IMPRI Team

This panel discussion was related to the working experiences of various professionals especially in the wake of the second wave of COVID in Indian villages. It was organized by the Center for Habitat, Urban and Regional Studies (CHURS) and “Impact and Policy Research Institute, New Delhi” on 20th May 2021 by the joint efforts of “Parmarth Sevi Sanstha” (Uttar Pradesh). This discussion was another episode of the “Panel Discussion” being organized by the institute for all the states of the country, whose central point should be the rural reality of the states of Madhya Pradesh and Chhattisgarh and the issues related to it.

This program was initiated by Ritika Gupta (Assistant Director) of “Institute of Impact and Policy Research”. Dr Simi Mehta (Chief Executive Officer and Editorial Director, Impact and Policy Research Institute) while preparing the background for this panel discussion, while welcoming all the visitors said that the goal of this is to find out by presenting a proper discussion. What is the present status of the second wave of COVID in the states of Madhya Pradesh and Chhattisgarh and what are the efforts being made at the ground level by various stakeholders in this regard?

The list of eminent panellists who mainly participated in this panel discussion is as follows- Dr Smt. F. Kazmi (Executive Director, NGO “Parvarish Child Development & Health Care Institute”), Dr Sanjay Singh (Waterman of Bundelkhand, Secretary, Parmarth Samaj Seva Sansthan), Dr Yogesh Kumar (Founder Member & Executive Director, Support – Development Assistance Centre), Shri Devi Das (Farmer MG, Support), Ms Abha Sharma (Director, Judav Foundation, Bhopal), Shri Bhupesh Tiwari (President, Fellow Social Service Organization, Chhattisgarh). Mr Rakesh Paliwal (Retd. Principal Chief Commissioner of Income Tax, Madhya Pradesh and Chhattisgarh) and Mrs Anjali Noronha (Fellow, Eklavya) and Dr Anshuman Karoli (Lead – Local Government, Priya, (PRIA) New Delhi) etc.

Shri Bhupesh Tiwari (President, Saathi Samaj Seva Sanstha, Chhattisgarh) shared his personal experiences through his organization among the rural communities of Bastar district of the state in view of the current situation of Covid. He specifically mentioned three-tier problems-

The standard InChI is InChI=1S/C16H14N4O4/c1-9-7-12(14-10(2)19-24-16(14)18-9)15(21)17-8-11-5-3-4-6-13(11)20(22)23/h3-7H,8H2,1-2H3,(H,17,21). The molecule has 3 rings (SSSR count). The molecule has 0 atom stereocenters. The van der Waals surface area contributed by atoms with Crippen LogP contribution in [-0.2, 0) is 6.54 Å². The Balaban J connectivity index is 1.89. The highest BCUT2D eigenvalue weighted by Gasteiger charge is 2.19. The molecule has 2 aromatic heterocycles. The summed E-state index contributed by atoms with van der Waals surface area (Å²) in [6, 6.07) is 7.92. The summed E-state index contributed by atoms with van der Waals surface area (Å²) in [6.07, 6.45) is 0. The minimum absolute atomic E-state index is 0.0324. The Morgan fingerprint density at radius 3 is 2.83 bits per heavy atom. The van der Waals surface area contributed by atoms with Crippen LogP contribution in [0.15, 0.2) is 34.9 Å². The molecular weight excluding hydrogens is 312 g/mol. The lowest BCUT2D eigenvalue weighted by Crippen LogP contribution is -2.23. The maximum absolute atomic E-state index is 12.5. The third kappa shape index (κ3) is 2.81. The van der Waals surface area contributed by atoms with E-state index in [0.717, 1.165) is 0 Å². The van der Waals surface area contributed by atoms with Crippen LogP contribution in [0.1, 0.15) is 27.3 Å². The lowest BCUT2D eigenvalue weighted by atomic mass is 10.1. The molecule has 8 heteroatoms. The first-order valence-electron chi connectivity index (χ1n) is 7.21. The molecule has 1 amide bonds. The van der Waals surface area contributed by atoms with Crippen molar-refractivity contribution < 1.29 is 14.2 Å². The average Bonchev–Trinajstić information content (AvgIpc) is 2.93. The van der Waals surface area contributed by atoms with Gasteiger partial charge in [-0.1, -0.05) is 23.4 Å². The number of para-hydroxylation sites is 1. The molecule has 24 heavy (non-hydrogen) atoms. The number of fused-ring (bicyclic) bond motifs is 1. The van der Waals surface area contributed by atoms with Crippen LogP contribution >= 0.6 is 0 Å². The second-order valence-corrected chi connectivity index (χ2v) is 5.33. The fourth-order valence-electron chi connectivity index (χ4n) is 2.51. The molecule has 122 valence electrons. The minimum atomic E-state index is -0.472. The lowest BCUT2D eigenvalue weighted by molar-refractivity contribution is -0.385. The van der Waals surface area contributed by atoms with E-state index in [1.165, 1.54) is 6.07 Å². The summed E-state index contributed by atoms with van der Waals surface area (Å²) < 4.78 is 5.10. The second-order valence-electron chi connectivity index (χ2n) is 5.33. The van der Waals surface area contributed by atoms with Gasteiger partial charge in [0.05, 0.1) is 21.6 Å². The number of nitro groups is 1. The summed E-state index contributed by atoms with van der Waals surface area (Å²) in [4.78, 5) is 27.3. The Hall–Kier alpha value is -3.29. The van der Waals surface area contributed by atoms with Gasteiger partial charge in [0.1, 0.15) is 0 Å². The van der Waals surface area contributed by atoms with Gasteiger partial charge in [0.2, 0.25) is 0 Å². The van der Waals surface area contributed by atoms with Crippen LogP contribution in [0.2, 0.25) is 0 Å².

1. real challenges at the ground level,

2. issues of education and awareness at the community level and

3. Settlement of critical situations at the state administrative level, etc.

Under the rural system, administrative inadequacy or attitude, citing many other issues, lack of basic facilities of home-isolation in villages (absolute lack of extra rooms, toilets, bathrooms and water system in most of the houses) and proper implementation of protocols. Concern was expressed over non-compliance etc.

Apart from this, the lack of proper assessment of rural households by the government, only displaying the names of medicines through posters on the walls of health centers were some of the issues due to which the problem of Covid became acute. Also, due to the lack of food-collection instinct in the tribal areas (people of this community believe in getting things according to the need from nature) even after suffering from an infection, they themselves make all the arrangements for their family. Doing regular habits further increased the cases of Covid.

Giving information about the failure of home isolation in the state, Shri Tiwari condemned how the cases of infection have increased exponentially due to non-compliance of protocols in this direction.

In the same context, he said that while giving medicines to the people, the villagers do not have the knowledge of proper instructions (Medical-prescriptions are written in English language, how to take medicines etc. Due to lack of proper information about the use of other medical equipments (Oximeter, Oxygen-cylinder etc.), this problem is becoming serious.

Therefore, in order to control the rate of death, there is a need to give more emphasis on Institutional Quarantine Centers.

At the same time, there are misconceptions or misconceptions about the communities, encouraging more and more testing and vaccination at the village level. (So ​​that it is only a few causative persons not to be blamed, such as testing or vaccinated on someone’s advice and found infected, resulting in the loss of a particular person’s life)Needs to be removed.

Since our State Governments are already burdened with duties, here in collaboration with the Civil Society, an ASHA worker was subjected to violence during the duty of vaccination on the basis of misconceptions (impotence and death) and the villagers protested. Local awareness has to be worked seriously so that the right information reaches the public about its real objectives.

In the end, Mr. Bhupesh Tiwari, while advocating for providing all the basic facilities at the quarantine centers in the village, also kept the view that due to the lack of uniformity in the circumstances and resources of each place, area etc. (generalization solution is not possible) on these. The same type of action plans cannot be implemented, therefore, considering the available conditions of the areas facing this direction, a decision will have to be taken and a solution will be found.

Concluding his discussion, requesting the district administration that “home-isolation” in Bastar should be stopped as soon as possible because it is a complete failure. At the same time, referring to the contradictory schemes in the case of the nutrition tracker at the village level, it too has been described as a failed strategy in fighting the calamity of Covid.

YouTube Video for Rural Realities | Madhya Pradesh and Chhattisgarh Practitioner’s Experiences in Tackling the Second Wave of COVID-19 in the Indian Villages

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